"The yoga community went into uproar," says the Electronic Frontier Foundation, after companies that offer online fitness classes got letters from a competitor, YogaGlo, saying that it had applied for a patent on the "method and technique" involved. The method and technique involved is basically putting a camera in this location:
And no, that is not the kind of thing that you should be able to patent. Patentable inventions are supposed to be "novel" and "nonobvious." As EFF's report makes clear, this patent should not have been granted for multiple reasons, and in fact the company's applications (it filed two) were initially rejected—which apparently was the status at the time YogaGlo sent these letters.
This one, for example, was sent to Yoga International on August 26, 2013. It doesn't claim that the method has been patented, but does emphasize (and enclose) the applications and says that "upon patent issuance, damages may be due retroactively ...." The letter doesn't actually tell the recipient to do anything other than contact YogaGlo's lawyers "at its earliest convenience," but I think it would certainly give at least a nonlawyer the impression that a lawsuit is just around the corner unless the parties can "amicably resolve this issue."
Note that the letter fails to mention that both applications had just been rejected, which happened on July 3 and August 5 respectively. While that obviously was not a final determination, it still seems misleading to send letters arguably implying that you are gearing up to enforce your rights at a time when the most recent news is that you don't have any rights to enforce.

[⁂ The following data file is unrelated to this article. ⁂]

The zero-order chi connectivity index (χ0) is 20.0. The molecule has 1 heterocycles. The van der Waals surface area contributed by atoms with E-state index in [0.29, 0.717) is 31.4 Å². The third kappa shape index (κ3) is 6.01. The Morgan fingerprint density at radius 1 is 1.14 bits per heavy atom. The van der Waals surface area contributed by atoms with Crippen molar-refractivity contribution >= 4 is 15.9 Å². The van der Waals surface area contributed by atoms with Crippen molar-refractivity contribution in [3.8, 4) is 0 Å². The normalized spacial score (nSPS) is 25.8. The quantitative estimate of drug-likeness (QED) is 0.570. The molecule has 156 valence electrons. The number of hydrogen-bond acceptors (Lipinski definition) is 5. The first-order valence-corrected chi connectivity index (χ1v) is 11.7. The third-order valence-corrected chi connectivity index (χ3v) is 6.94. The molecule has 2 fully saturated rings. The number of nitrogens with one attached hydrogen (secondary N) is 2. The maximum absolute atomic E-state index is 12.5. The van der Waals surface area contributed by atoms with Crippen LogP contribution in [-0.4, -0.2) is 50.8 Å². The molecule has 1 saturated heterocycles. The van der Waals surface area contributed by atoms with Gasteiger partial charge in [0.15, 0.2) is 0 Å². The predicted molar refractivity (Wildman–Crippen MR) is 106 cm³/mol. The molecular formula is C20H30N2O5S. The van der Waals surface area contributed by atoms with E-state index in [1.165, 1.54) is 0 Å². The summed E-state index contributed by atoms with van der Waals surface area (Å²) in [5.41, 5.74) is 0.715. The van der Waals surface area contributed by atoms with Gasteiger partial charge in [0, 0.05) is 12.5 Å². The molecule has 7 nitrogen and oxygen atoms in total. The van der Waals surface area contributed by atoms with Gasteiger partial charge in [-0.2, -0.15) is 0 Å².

Yoga International did not knuckle under, in any event, and this is the point at which "the yoga community went into uproar." Some members of that community know something about patents, because more than one wrote YogaGlo to explain why the "invention" was probably not patentable. Among other reasons, there are similar YogaGlo videos online that were posted years ago, which is relevant because of the "one-year statutory bar": patents generally aren't granted if the invention has been public knowledge for more than a year. According to EFF, YogaGlo should have but did not tell the PTO about these videos when it tried to get the examiner to reconsider. One of them did reconsider and approved the patent.
In an unusual development, though, YogaGlo announced last week that it had decided to forfeit the patent (and the other still-pending application), and it filed the necessary documents to do that. Its statement continues to defend the "look and feel" of its videos, and maybe it does have a valid trademark or (less likely) copyright interest to protect. But the patent was stupid (and remains EFF's Stupid Patent of the Month for October 2014).
Namaste, or whatever.